- January 31, 2017
- Posted by: Alice Reiter Feld
- Category: Elder Law Blog
Most of us know that hospital staffing is made up of doctors and nurses. But if you haven’t visited a hospital lately, you may not know about the evolving set of specialties found in today’s hospitals.
A relatively new trend in the care of hospitalized patients is the “hospitalist, ” a doctor who specializes in the care of such patients. In most instances, it will be the hospitalist, not your primary care physician, who will be treating you during your stay.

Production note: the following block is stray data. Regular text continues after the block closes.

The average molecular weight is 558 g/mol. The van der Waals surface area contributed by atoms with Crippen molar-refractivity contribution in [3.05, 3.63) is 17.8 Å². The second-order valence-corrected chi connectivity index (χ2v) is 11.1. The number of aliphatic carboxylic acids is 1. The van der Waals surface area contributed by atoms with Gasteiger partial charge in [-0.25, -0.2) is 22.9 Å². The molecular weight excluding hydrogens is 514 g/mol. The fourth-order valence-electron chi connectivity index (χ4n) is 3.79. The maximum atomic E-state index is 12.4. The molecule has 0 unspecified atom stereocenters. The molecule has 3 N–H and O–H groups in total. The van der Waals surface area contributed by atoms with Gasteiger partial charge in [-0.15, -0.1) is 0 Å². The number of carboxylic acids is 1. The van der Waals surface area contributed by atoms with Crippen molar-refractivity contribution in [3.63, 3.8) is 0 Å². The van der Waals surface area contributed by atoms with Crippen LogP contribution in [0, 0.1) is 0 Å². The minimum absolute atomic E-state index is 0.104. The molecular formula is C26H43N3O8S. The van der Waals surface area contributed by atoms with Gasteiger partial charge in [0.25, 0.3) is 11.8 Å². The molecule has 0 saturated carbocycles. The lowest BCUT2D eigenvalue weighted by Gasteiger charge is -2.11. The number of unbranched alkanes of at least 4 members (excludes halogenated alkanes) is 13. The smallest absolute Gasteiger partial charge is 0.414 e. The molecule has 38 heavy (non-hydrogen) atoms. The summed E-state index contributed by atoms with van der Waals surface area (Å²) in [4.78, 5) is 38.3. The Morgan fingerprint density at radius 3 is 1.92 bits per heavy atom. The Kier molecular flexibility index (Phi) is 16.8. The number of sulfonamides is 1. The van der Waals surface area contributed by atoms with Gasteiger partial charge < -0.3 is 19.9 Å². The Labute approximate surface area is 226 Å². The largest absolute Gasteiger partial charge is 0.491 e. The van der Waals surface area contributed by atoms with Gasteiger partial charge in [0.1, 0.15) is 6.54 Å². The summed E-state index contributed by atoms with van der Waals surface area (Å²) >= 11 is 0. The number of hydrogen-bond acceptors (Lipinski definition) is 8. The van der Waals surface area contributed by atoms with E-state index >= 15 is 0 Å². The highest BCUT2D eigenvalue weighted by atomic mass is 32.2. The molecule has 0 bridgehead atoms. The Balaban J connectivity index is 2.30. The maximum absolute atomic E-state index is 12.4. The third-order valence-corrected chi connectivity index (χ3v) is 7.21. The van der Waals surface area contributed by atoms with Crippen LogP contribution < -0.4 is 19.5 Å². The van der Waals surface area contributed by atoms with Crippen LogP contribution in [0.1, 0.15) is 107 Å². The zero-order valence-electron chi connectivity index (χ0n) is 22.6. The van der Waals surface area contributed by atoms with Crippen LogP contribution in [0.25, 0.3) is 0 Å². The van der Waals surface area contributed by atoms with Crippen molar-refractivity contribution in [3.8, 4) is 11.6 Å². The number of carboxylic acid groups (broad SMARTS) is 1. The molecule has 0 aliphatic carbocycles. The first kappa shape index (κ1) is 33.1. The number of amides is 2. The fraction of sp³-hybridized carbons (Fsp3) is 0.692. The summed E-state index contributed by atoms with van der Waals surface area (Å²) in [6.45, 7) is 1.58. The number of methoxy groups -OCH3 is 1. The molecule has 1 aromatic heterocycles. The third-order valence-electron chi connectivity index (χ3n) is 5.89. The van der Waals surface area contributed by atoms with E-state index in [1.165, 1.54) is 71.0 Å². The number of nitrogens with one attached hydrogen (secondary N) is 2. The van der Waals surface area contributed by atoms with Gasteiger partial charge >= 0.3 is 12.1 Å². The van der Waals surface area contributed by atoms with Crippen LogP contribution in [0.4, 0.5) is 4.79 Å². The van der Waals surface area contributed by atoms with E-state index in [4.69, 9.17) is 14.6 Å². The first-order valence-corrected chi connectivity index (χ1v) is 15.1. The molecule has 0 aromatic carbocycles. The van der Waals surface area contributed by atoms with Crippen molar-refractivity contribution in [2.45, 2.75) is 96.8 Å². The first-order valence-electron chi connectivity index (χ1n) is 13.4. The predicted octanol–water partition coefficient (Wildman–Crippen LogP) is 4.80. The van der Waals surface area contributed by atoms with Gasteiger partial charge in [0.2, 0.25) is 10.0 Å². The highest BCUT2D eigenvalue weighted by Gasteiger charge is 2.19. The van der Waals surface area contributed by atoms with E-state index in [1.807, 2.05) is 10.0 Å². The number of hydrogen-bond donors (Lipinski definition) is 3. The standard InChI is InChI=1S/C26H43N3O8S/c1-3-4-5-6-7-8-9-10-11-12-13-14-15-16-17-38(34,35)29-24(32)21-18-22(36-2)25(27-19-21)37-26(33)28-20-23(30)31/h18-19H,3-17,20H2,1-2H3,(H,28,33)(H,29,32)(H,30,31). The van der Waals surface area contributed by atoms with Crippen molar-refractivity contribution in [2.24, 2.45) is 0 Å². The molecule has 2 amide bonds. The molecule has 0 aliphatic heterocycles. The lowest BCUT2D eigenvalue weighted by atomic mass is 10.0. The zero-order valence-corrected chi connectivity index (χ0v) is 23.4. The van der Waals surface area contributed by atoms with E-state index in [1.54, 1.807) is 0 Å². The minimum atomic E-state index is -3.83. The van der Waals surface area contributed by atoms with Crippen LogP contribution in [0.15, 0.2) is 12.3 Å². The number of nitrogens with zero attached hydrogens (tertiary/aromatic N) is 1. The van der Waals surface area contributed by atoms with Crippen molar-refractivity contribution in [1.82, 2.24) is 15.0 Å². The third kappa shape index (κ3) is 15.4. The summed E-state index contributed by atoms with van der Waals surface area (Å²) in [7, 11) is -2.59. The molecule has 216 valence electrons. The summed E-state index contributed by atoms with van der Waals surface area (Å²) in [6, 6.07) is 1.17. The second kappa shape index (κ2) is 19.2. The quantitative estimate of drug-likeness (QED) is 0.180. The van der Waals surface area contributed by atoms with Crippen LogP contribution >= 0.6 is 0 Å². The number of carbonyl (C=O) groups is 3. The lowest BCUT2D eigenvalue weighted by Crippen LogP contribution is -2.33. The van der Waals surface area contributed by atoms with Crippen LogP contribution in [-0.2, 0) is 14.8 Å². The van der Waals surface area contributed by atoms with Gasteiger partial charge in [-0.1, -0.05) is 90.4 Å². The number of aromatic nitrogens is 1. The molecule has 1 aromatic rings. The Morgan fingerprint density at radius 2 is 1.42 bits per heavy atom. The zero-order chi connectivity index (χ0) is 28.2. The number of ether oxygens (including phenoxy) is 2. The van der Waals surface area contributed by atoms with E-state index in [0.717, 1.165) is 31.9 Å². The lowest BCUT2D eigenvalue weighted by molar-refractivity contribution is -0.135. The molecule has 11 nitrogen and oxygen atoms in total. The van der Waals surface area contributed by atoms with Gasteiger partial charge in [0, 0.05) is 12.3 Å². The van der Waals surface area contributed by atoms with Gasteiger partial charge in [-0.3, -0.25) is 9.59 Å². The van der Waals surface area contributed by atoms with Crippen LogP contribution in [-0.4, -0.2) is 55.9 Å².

Hospitalists are most often board-certified internal medicine doctors who have training and experience in caring for the complexities of the hospitalized. Because they do not have a community practice, they’re able to concentrate on patient care, testing and timely communication with everyone from the patient to their families, other physicians and the nursing staff.
A hospitalist’s “home base” is the hospital, so they are experts at navigating the policies and protocols within that setting. This is a great benefit to the patient. The downside is the hospitalist may not be familiar with a patient’s medical history or current medications.
Hospitalists should communicate with the primary care physician to get the information they need to treat a patient, and this is an instance where electronic medical records are particularly helpful.
Do you know a hospital that has a “hospitalist”? Let me know.